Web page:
One of our oldest running blog series, and by far one of my favorites, has been Simple Steps with Wes. These started all the way back in 2013. They were the brain-child of one of our amazing associates, Wes. He was a Lead in our store and has extensive survival knowledge. He loves sharing this information and passion with others. Earlier this month, he was back in action at our store and was handling the seminars for our Family Summer Camp.
And that is one of things that I admire about him. He can give seminars to crowds of kids just as easy as talking to a classroom full of adults looking for helpful hints and tricks. Some of that ability to adapt, had to come from his military background. And that is where this month’s Simple Step comes from, his military background. Enjoy!
“I have learned many lessons in the military and in this edition of Simple Steps I hope to convey some specific ones about hiking and backpacking. “Rucking” is the military term for hiking with a full pack or “Rucksack”. As you can imagine, this is a huge issue for the military, as soldiers must wear body armor and carry weapons, ammo, water, communications equipment, and other gear critical to complete the missions. During my last training event I was carry just over 85 lbs. not including my weapon and ammo.
In order to maintain optimal capabilities military service members learn very valuable lessons along the way which can help keep you at your best when you decide to hit the trail.
1. One pound on your feet equals five pounds on your back.
Aside from selecting the proper footwear (which we covered during an earlier edition of simple steps), the weight carried at the shoe takes five time more energy to maintain the same pace of travel as it would carrying the weight at the torso level. Simply put, lighter footwear equals less strain on the body and is more energy efficiency. In practical terms, this means you could carry half a gallon more of water if you buy boots that are a pound lighter.
2. Managing pack weight needs to be a conscious effort
Packing what you need, not everything you want, will keep weight out of the pack. Researching potential weather conditions can also help you make decisions in what you leave at home as well. Ideally, a backpack should not weigh more than 30% of the carrier’s body weight. Each 1% of your body weight carried in your pack makes you 6 seconds slower per mile. Small changes such as flashlights that use smaller and less batteries, proper sleeping bag selection, aluminum cookware, and smart food selections can all help subtract pack weight quickly.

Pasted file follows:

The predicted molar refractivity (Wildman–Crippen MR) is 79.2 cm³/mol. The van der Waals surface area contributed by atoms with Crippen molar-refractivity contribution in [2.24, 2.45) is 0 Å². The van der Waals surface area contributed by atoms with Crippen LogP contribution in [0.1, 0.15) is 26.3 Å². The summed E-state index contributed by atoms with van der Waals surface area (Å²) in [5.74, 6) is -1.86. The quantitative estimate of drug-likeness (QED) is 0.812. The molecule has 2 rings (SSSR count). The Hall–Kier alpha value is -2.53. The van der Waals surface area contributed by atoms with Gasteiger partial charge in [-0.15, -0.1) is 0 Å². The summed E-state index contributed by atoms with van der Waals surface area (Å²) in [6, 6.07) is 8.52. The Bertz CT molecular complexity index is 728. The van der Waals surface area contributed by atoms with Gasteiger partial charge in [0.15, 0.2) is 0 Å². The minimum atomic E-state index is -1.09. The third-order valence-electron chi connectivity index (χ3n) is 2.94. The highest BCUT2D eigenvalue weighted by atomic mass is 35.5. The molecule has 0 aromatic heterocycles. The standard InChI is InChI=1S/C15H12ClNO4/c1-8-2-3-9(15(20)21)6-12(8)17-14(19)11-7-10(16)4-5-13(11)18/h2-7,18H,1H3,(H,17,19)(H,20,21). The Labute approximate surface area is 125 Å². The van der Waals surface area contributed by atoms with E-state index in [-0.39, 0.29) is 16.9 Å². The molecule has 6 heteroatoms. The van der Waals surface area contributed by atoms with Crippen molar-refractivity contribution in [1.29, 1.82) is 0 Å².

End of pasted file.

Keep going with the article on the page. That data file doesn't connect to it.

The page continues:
3. Comfort starts in how you pack
Packing lighter items lower and heavier items closer to the top of the pack helps keep better posture. As you hike, your upper body naturally leans forward. Weight at the top of the back will work with your body and lessen muscle fatigue in your shoulders and back. Properly adjusting should straps and belt straps will allow the back weight to be supported more evenly, rather than straining just shoulder and back muscles alone.
4. Downhill is harder on the body than uphill
Going downhill places twice as much strain on your body as going uphill. Why? Braking forces. As you descend, you have to brake your speed with your quads to keep yourself under control. The steeper the downhill, the more braking. This added load on your muscles further affects your uphill performance if you have repeated bouts of up and down work. This also adds to the risk of knee and ankle injuries.
By selecting the proper footwear, bringing only what you need and packing it properly, you can keep the strain of your body and sustain yourself for longer distances and with lower risk of injuries. Read, research and ask questions and you can experience more of life in the great outdoors.
If you have questions or would like to see a topic covered in a future edition of Simple Steps with Wes, submit them to firstname.lastname@example.org. “
Thanks, Wes! With all the upcoming big-game hunting seasons and just people going out into the woods more this is really good stuff to know. Until next time! Get more of Wes at his Facebook and Webpage.
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